4.3 2010-2011 Winter

[26] In contrast with the two winters discussed above, no major SSW occurred during the 2010-2011 winter. In spite of a strong westerly jet, planetary waves propagate along the jet core and stratospheric vacillation occurs throughout the winter due to the interaction between the zonal wind and planetary waves [Holton and Mass, 1976]. Figure 4 shows (a) the vertical shear of zonal wind in the upper stratosphere averaged over 60°N–70°N, (b) the vertical component of the E-P flux at 100 hPa averaged over 45°N–75°N, (c) the zonally asymmetric component of 500 hPa geopotential height averaged over 60°N–70°N, (d) the daily blocking strength, and (e) the transient synoptic eddy heat flux at 850 hPa averaged over the northwestern Pacific (130°E–150°E, 30°N–45°N) from 1 November 2010 to 31 March 2011. Here, the synoptic eddies are defined by an 8 day high-pass filtered component, and a 16 day low-pass filter is applied to obtain the heat flux associated with the synoptic eddies, in order to represent its activity (Figure 4e).

Figure 4.

Stratospheric and tropospheric circulation during a winter period from 1 November 2010 to 31 March 2011. (a) Time series of 3 day mean of difference in zonal wind between 2 hPa and 10 hPa averaged over 60°N–70°N. Vertical lines indicate five minima of the vertical shear index. (b) Time series of vertical component of E-P flux at 100 hPa averaged over 45°N–75°N. (c) Longitude-time section of zonally asymmetric component of 500 hPa geopotential height averaged over 60°N–70°N. (d) Longitude-time section of blocking strength (unit: m). (e) 16 day low-pass filtered transient synoptic eddy heat flux at 850 hPa averaged over the domain of 130°E–150°E, 30°N–45°N.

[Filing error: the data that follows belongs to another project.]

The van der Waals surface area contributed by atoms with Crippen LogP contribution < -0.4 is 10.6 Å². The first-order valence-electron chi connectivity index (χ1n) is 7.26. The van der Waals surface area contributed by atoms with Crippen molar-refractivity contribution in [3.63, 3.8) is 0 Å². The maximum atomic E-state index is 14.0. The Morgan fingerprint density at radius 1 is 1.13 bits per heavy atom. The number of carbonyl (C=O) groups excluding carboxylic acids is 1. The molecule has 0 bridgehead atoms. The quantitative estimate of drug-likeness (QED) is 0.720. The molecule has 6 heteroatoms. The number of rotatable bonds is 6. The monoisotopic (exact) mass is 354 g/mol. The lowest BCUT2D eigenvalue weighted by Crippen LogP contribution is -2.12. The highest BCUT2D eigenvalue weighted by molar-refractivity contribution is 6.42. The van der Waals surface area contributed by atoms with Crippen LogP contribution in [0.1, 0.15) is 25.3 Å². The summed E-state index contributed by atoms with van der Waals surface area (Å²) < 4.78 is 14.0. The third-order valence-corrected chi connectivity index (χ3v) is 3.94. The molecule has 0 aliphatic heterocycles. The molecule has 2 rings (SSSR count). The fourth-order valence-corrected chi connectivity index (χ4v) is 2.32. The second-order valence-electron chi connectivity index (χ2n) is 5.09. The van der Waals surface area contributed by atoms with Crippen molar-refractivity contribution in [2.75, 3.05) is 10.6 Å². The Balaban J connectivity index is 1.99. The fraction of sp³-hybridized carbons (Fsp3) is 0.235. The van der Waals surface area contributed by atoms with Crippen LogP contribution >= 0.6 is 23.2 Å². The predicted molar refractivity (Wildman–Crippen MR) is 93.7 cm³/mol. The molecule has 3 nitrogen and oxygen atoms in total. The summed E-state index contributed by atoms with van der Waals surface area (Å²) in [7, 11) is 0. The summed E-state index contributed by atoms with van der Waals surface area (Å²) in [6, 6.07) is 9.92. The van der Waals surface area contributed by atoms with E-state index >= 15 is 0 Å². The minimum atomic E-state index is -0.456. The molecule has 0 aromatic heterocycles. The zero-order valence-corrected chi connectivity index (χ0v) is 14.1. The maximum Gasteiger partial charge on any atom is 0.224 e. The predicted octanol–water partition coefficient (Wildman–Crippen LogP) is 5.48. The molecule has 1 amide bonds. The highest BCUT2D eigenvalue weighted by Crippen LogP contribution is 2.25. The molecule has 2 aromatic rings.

[27] The vertical shear of zonal wind between 2 and 10 hPa was introduced by Perlwitz and Harnik [2003] as an index to represent the state of planetary wave reflection in the upper stratosphere. This choice of index is based on the fact that a negative wind shear above the westerly jet core usually produces a negative refractive index favorable for wave reflection. Vertical lines in Figure 4 indicate minima of the vertical shear index. Minima of this index occur around maxima of the E-P flux at 100 hPa as shown in Figure 4b. We define five stratospheric vacillation cycles according to the minimum of the shear index (numbered as i to v in Figure 4a).

[28] The concurrent evolution of the tropospheric wave structure is shown by the time-longitude cross section of the 500 hPa eddy (i.e., the departure from the zonal mean) geopotential height averaged over 60°N–70°N (Figure 4c). The longitudinal location of the trough (T) and ridge (R) evolves with the vacillation cycle. Inspection reveals that the deepening of a trough over Canada (80°W) precedes the development of an Atlantic ridge (20°W) in one region. In another region, the deepening of a trough over eastern Siberia (130°E) precedes the development of a ridge over the Pacific around the date line. Thus, the position of the ridge changes from the Atlantic to the Pacific sector in association with the decrease in the vertical component of E-P flux, after the minimum in the vertical shear index during the stratospheric vacillation cycle. Inspection of Figure 4d reveals that the blocked regions over the Atlantic and the Pacific coincide well with the ridges of the planetary-scale waves (Rs in Figure 4c). Therefore, the transition of blocked regions from the Atlantic to the Pacific sector occurs with the vacillation cycle in the 2010/2011 winter.